It has been repeatedly demonstrated [15] that humans are prone to what are called cognitive biases - discrepancies between calculated, optimal decisions and those made using intuition. Such demonstrations of cognitive bias in expert decision makers, however, are often criticized on the basis of their content being irrelevantto the participants.

We present results of a study, based on a range of questions designed to highlight a number of well-known biases and including an extension of Capen's [1] study of overconfidence in SPE members, put to industry personnel from a variety of companies. To limit the objection raised above, all questions related to the O&G industry. The authors discuss the biases exhibited and their potential impact on Oil and Gas industry decisions with a special focus on remediation.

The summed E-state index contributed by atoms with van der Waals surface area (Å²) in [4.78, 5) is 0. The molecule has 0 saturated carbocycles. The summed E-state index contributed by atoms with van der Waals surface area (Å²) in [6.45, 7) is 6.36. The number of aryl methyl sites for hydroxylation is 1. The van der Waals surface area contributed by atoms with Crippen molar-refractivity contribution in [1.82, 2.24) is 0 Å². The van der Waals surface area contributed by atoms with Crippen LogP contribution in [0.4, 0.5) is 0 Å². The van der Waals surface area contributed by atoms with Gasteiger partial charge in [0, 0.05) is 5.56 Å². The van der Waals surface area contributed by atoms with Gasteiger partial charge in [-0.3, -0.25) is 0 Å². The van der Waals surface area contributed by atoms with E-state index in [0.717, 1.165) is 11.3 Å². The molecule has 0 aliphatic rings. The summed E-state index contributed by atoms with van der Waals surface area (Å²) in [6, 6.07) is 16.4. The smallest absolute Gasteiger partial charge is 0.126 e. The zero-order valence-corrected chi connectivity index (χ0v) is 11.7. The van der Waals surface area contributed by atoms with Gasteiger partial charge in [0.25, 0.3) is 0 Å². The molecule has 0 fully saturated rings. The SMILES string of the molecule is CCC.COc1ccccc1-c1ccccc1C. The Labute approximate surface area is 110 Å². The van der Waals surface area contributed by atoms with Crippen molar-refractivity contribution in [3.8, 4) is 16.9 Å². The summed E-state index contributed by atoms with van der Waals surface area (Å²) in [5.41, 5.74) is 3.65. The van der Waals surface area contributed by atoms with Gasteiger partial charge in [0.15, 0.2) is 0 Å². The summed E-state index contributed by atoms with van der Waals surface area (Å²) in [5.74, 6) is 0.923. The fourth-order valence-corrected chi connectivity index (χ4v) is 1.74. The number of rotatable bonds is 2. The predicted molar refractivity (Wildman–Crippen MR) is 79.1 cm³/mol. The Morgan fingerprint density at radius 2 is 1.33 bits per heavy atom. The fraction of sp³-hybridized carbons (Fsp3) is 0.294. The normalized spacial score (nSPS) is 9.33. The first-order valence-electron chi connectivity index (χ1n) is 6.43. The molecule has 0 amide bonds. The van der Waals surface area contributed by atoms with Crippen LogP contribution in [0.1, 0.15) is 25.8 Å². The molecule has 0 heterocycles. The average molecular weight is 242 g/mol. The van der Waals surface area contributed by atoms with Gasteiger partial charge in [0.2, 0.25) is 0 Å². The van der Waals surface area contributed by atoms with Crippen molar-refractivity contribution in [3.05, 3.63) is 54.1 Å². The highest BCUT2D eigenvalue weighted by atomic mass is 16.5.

Despite domain familiarity, industry personnel exhibited a range of cognitive biases indicating that, in accordance with the literature, familiarity with subject material does not remove their impact; nor does industry experience alleviate it. The authors conclude that the biases demonstrated are likely to already be impacting industry decisions.

The effect of having had specific risk training is also discussed in light of the results herein with the conclusion that, if risk training does have a beneficial effect, said effects are largely eroded by the passage of time.

Finally, we argue that a better understanding of the biases that can affect decisions made within the industry, not just in terms of their existence but also their mechanism of action, will allow more meaningful attempts at remediation. It would also allow current techniques designed to lessen bias impact to be examined critically and both the strengths and weaknesses of these processes to be exposed.

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